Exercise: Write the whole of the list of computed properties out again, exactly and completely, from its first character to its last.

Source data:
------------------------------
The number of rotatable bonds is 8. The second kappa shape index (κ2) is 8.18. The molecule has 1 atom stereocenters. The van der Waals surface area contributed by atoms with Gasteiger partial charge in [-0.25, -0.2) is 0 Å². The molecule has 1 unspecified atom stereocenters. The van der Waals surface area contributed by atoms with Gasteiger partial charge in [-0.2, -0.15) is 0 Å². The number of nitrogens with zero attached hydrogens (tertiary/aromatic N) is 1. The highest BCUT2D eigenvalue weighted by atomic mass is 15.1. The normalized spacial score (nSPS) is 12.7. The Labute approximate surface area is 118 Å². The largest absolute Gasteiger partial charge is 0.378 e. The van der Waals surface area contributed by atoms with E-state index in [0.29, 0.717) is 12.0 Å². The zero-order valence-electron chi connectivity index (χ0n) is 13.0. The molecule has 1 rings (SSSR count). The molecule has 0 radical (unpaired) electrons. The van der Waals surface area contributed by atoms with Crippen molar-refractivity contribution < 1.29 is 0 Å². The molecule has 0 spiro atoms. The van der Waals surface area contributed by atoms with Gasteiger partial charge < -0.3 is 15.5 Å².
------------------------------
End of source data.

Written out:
The number of rotatable bonds is 8. The second kappa shape index (κ2) is 8.18. The molecule has 1 atom stereocenters. The van der Waals surface area contributed by atoms with Gasteiger partial charge in [-0.25, -0.2) is 0 Å². The molecule has 1 unspecified atom stereocenters. The van der Waals surface area contributed by atoms with Gasteiger partial charge in [-0.2, -0.15) is 0 Å². The number of nitrogens with zero attached hydrogens (tertiary/aromatic N) is 1. The highest BCUT2D eigenvalue weighted by atomic mass is 15.1. The normalized spacial score (nSPS) is 12.7. The Labute approximate surface area is 118 Å². The largest absolute Gasteiger partial charge is 0.378 e. The van der Waals surface area contributed by atoms with E-state index in [0.29, 0.717) is 12.0 Å². The zero-order valence-electron chi connectivity index (χ0n) is 13.0. The molecule has 1 rings (SSSR count). The molecule has 0 radical (unpaired) electrons. The van der Waals surface area contributed by atoms with Crippen molar-refractivity contribution < 1.29 is 0 Å². The molecule has 0 spiro atoms. The van der Waals surface area contributed by atoms with Gasteiger partial charge < -0.3 is 15.5 Å².